A MASTER OF MASKS: David Bowie’s Pre-Ziggy Breakthrough Blitz Comes Up Hunky Dory


What better fit for a Flashback Friday Halloween than to examine a pivotal point in the singular career of David Bowie, a man of many masks, guises, and gazes: the doomed astronaut of Space Oddity, messianic rock god alien of Ziggy Stardust, paisley dandy, diamond dog, the cracked actor of  Aladdin Sane, The Lodger, Thin White Duke, jovially taunting foil to Ricky Gervais, and yes, reluctant vampire aesthete in one of the truly magnificent films of the “horror” genre, “The Hunger.” For fans of the man with the screwed down hairdo and his magnificent body of work, here’s my new review essay of a rare “unofficial” release I just penned for the cool site I contribute to, Collectors Music Reviews. You can also find it there (http:wwwcollectorsmusicreviews.com) along with a dozen or so other reviews I’ve  so far posted there under the nom de plume “Leedslungs71.” Hope you get as many treats as you do tricks (but sometimes the latter can be just as fun, depending on the company), and have a great weekend! Hope to hear from you.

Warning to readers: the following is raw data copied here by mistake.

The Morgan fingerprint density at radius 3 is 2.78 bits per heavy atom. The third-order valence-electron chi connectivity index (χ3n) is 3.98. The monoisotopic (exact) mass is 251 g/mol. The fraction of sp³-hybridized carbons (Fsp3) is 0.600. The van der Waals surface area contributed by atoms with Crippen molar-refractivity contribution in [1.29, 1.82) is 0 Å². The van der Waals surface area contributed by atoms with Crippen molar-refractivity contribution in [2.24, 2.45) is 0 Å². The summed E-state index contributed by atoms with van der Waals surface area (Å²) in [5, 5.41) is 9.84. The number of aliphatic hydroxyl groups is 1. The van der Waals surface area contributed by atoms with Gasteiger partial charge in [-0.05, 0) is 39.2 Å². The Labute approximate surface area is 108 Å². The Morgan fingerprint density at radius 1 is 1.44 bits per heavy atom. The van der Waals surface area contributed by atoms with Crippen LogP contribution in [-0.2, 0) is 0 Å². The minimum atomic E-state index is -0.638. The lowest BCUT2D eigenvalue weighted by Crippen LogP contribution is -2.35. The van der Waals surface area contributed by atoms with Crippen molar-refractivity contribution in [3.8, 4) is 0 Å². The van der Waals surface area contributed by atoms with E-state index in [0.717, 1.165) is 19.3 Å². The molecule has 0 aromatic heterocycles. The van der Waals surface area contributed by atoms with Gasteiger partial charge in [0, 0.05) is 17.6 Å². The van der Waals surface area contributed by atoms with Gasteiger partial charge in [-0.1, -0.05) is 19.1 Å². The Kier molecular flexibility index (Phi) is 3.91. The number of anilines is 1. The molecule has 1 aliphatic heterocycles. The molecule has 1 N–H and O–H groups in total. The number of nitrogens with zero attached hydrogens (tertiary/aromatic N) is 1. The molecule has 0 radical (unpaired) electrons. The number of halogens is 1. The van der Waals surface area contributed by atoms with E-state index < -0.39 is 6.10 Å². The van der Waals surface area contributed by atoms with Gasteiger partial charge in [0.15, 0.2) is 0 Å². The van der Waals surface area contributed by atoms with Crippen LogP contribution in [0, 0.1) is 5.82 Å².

Everything Hunky Dory up there? Bowie looks to the sky to see if Major Tom is still floating in space with his protein pills.

Everything Hunky Dory up there? Bowie looks to the sky to see if Major Tom is still floating in space with his protein pills.

David Bowie With Dana Gillespie – Make Way For The Rock And Rollers (The Godfatherrecords G.R. 953)Recorded at Trident Studios, London, 1971

CD (56:00): Oh! You Pretty Things, Eight Line Poem, Kooks, It Ain’t Easy, Queen Bitch, Quicksand, Bombers – Andy Warhol Intro, Mother Don’t Be Frightened, Andy Warhol, Never Knew, All Cut Up On You, Lavender Hill. BONUS TRACKS: The Shadow Man Studio Outtakes, 1971: Looking For A Friend, How Lucky You Are, Shadow Man, Rupert The Riley, Tired Of My Life

It’s all but impossible to remember a time when anyone had to introduce David Bowie. But back in the summer of 1971 – a year before Bowie’s breakthrough album, “The Rise and Fall of Ziggy Stardust and the Spiders From Mars” would catapult him to worldwide fame and forever change the thing people thought of when someone mentioned “Bowie” (no, it’s not just a hunting knife) – his manager went to work promoting this scuffling, relatively unknown talent.

That manager, Tony DeFries, knew he had something special on his hands in the soon-to-be-issued “Hunky Dory,” the LP that would precede “Ziggy” by a mere six months (in those heady days, Bowie’s early albums proliferated nearly as quickly as Dylan and Beatles’ LPs had the previous decade). He was also prepping for the release of another one of his Mainman management company’s new artists, a promising young singer-actress named Dana Gillespie, whose 1973 debut would be co-produced by Bowie and his guitarist Mick Ronson.

White Label  for a White Duke: The bare-bones promo for "BOWPROMO1" (note alternate spelling of "Dorie").

White Label for a White Duke: The bare-bones promo for “BOWPROMO1” (note alternate spelling of “Dorie”).



Hunky Dory enters the CD age

Hunky Dory enters the CD age